Building the New Dark-Age Mind
America’s descent into the Dark Ages will not end well. It never has in the past
by Victor Davis Hanson
History is not static and it does not progress linearly. There was more free speech and unimpeded expression in 5th-century Athens than in Western Europe between 1934-45, or in Eastern Europe during 1946-1989. An American could speak his mind more freely in 1970 than now. Many in the United States had naively believed that the Enlightenment, the U.S. Constitution, and over two centuries of American customs and traditions had guaranteed that Americans could always take for granted free speech and unfettered inquiry.
That is an ahistorical assumption. The wish to silence, censor, and impede thought is just as strong a human emotion as the desire for free expression — especially when censorship is cloaked in rhetoric about fairness, equality, justice, and all the other euphemisms for not allowing the free promulgation of ideas.
George Orwell devoted his later years to warning us that while the fascist method of destroying free expression was easily identified (albeit only with difficulty combatted), the leftwing totalitarian impulse to squelch unpopular speech was far harder to resist — couched as it was in sloganeering about the “people” and “social justice.” It is easy to object to the speech codes of a self-interested, corrupt dictator in sunglasses and epaulettes, but difficult to fight censorship that allegedly helps the poor, minorities, and the helpless.
We can all but write off today’s university as a place of free expression. In the age of Obama, zealots in the university have clamped down on any thought deemed reactionary. “Trigger warning” is a euphemism for trying either to censure literature or to denigrate it. “Safe space” is another term for the segregation of campus areas by race, class, or ideology. “Hate speech” has become a pejorative for uncomfortable truth.
So try a thought experiment. If Professor A in various fora — before the academic senate, at the “free speech” area of the quad, during student advising, in a faculty meeting, or during class — announced that on-campus, Christian student groups practiced hate speech and thus should be monitored or silenced, or he declared that due to white privilege he was holding private tutoring sessions only for people of color, or he urged that global warming deniers should not be allowed to spread their heresies in class, or he insisted that the nature and propriety of sexual intercourse should be post facto defined only by the female participant, he would be hailed, and many of those proposals would be taken seriously if they were not already part of campus protocol.
But if a bookend Professor B in the same venues announced that he found Muslim groups equally suspect, or that, due to constant deprecation of white males, he was holding tutoring sessions only for his European-American students, or that he was hosting a campus conference on the unscientific nature of the global warming movement, or if he urged the university to insist that any allegations of rape follow strictly the rules of evidence and procedures as outlined in the U.S. Constitution and state laws of criminal jurisprudence, he would find himself in a great deal of trouble, if not fired.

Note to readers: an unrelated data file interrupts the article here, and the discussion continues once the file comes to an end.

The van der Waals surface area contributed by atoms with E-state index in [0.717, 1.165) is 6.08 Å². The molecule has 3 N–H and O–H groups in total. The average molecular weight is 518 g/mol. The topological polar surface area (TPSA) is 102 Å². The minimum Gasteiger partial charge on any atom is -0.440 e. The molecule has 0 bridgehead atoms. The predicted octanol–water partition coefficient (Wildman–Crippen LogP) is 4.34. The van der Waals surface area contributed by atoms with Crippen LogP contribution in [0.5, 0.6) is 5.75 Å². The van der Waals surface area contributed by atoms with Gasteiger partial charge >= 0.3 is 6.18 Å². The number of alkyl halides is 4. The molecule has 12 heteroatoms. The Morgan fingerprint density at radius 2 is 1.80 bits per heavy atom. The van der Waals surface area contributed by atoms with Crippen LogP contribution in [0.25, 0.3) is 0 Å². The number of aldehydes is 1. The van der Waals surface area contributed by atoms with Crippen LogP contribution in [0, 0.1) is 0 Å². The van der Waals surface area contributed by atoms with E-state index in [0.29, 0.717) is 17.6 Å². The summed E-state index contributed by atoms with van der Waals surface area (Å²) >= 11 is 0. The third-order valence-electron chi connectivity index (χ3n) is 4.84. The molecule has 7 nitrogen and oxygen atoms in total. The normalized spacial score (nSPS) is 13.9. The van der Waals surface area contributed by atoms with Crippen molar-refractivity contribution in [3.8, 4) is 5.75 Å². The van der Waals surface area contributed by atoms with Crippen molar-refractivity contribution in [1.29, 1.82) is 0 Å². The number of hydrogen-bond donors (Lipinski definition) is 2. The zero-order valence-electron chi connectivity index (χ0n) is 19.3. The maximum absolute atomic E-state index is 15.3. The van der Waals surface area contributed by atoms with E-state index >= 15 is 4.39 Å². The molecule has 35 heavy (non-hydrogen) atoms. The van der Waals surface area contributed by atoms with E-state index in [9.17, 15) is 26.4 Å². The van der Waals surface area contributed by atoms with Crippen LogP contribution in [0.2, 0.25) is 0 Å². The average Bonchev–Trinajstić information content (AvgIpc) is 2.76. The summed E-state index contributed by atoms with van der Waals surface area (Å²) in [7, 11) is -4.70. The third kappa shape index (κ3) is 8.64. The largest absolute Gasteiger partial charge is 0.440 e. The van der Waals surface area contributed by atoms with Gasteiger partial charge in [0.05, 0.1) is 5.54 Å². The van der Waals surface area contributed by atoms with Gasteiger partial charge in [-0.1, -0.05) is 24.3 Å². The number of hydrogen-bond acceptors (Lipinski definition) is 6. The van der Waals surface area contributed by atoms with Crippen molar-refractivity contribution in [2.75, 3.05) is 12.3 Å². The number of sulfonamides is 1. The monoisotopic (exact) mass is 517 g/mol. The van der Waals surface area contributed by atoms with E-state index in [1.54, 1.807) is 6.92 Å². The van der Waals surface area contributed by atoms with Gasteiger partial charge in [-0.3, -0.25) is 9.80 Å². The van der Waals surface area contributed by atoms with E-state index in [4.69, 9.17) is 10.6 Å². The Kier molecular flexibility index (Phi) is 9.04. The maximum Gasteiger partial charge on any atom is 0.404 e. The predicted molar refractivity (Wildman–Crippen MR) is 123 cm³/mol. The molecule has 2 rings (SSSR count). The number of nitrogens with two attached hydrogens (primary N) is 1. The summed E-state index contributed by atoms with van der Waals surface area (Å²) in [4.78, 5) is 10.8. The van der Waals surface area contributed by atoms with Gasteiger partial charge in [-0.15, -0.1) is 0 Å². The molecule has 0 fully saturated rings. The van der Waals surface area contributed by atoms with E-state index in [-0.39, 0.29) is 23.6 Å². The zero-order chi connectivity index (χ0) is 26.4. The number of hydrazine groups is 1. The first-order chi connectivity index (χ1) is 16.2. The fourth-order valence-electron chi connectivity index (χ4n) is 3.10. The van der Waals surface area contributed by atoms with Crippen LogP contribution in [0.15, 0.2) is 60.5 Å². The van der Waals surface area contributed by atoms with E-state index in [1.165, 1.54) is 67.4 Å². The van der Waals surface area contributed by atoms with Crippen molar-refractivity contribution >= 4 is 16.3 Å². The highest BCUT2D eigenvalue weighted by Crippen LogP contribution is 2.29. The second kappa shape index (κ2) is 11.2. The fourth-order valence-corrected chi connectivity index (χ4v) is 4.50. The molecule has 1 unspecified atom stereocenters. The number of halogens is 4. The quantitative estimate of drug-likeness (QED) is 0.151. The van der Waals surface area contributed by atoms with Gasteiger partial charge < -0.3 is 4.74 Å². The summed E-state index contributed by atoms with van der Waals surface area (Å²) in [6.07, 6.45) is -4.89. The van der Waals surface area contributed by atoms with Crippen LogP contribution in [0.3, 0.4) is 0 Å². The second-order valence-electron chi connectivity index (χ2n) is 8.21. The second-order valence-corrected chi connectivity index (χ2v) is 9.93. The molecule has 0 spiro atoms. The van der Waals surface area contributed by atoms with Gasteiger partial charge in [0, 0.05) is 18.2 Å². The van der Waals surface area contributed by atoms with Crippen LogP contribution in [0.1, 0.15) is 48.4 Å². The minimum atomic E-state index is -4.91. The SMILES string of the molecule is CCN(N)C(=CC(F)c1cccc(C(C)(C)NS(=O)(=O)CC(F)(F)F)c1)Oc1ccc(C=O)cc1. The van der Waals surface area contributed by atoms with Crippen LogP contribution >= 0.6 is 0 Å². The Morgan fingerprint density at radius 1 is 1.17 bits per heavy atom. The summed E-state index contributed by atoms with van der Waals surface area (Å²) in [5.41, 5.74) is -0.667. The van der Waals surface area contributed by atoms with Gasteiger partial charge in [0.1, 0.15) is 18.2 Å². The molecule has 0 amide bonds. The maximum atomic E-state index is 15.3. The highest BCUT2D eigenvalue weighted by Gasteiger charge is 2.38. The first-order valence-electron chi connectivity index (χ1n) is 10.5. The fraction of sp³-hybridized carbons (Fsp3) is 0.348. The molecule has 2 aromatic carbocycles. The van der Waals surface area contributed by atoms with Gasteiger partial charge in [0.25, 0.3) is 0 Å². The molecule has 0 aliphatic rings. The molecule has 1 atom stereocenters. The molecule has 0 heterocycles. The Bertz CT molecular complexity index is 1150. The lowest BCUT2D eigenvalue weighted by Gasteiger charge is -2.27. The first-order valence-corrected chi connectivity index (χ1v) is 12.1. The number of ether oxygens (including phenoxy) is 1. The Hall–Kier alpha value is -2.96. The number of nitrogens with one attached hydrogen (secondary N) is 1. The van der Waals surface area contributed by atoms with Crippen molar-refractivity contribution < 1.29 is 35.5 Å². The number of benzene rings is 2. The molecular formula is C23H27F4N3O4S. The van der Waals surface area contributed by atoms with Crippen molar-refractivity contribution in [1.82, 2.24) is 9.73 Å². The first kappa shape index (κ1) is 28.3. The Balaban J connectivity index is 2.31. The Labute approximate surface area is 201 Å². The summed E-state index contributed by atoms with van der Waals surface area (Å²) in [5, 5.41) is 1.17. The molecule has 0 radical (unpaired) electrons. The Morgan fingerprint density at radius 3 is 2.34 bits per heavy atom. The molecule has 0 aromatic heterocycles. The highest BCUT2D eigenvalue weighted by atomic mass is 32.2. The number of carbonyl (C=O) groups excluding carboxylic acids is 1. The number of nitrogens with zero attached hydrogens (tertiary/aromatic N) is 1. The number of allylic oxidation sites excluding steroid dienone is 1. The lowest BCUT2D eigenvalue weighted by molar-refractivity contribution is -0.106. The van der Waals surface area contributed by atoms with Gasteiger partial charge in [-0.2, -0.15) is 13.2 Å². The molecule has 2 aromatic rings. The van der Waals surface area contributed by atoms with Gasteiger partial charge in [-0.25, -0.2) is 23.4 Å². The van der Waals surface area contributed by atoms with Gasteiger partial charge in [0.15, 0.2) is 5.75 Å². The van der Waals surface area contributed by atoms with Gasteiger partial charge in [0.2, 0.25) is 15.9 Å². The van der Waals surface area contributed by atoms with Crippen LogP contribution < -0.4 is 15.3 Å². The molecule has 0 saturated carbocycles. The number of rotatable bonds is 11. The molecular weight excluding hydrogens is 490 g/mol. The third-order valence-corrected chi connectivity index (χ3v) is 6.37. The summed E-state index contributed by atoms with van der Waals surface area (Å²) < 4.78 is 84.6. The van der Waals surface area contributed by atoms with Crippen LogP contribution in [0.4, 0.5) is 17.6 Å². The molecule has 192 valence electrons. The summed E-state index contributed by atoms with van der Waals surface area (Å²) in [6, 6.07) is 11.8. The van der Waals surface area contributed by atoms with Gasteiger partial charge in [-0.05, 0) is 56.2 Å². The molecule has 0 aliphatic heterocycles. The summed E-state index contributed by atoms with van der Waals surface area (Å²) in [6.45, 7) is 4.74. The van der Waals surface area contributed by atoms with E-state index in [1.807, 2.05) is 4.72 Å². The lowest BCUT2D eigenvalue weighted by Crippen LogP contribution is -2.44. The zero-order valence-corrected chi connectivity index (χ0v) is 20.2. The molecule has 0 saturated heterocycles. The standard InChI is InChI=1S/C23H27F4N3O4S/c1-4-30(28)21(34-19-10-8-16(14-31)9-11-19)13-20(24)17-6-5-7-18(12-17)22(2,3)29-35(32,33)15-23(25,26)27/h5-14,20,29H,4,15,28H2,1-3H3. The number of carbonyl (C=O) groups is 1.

A pre-Enlightenment Age is not just the absence of uncomfortable free expression. It is also a sort of groupthink acceptance of a lie in place of the truth on grounds of social utility. Forensic evidence, testimony, and logic have shown that “hands up, don’t shoot” is a complete myth. Michael Brown, fresh from committing a robbery, walking down the middle of the street, apparently under the influence, lunged at a policeman, grabbed for his weapon, fled, turned around and charged, before being shot and killed. He was not shot in the back. Nor did he halt and put his hands up, begging the policeman not to shoot him. Yet the president of the United States often invokes generically “Ferguson,” as if it were proof of police brutality. “Hands up, don’t shoot” is analogous to “the earth is flat” or “the sun revolves around the earth.”
“Mattress Girl” is a Columbia University co-ed who had post facto regrets about once sexually hooking up with a young male student. She then recalibrated their pairing as a forcible rape, and yet was not able to demonstrate to either the university or the police that her allegations were valid. Yet she became a cult-hero. The progressive world embraced her as a feminist icon, as she lugged around a mattress and made an explicit sex tape, to further a narrative that could not be proven true. If one assumed that 2,500 years ago Socrates destroyed for good the notion of moral relativism in his take down of the Sophists, think again. The subtext of Mattress Girl’s whine is that even if she is lying, her cause still furthers progressive agendas and thus is not really a lie after all.
Current popular culture is not empirically grounded, but operates on the premise that truth is socially constructed by race, class, and gender concerns. Imagine if Mattress Girl’s male sexual partner had alleged that, in fact, he was coerced into sex, and then he carried his own 50-pound mattress around campus to draw public attention to her coercion. Certainly, he would be ignored or laughed at. Science, logic, probability, evidence — all these cornerstones of the Enlightenment — now mean little in comparison to the race, class, and gender of those who offer narratives deemed socially useful.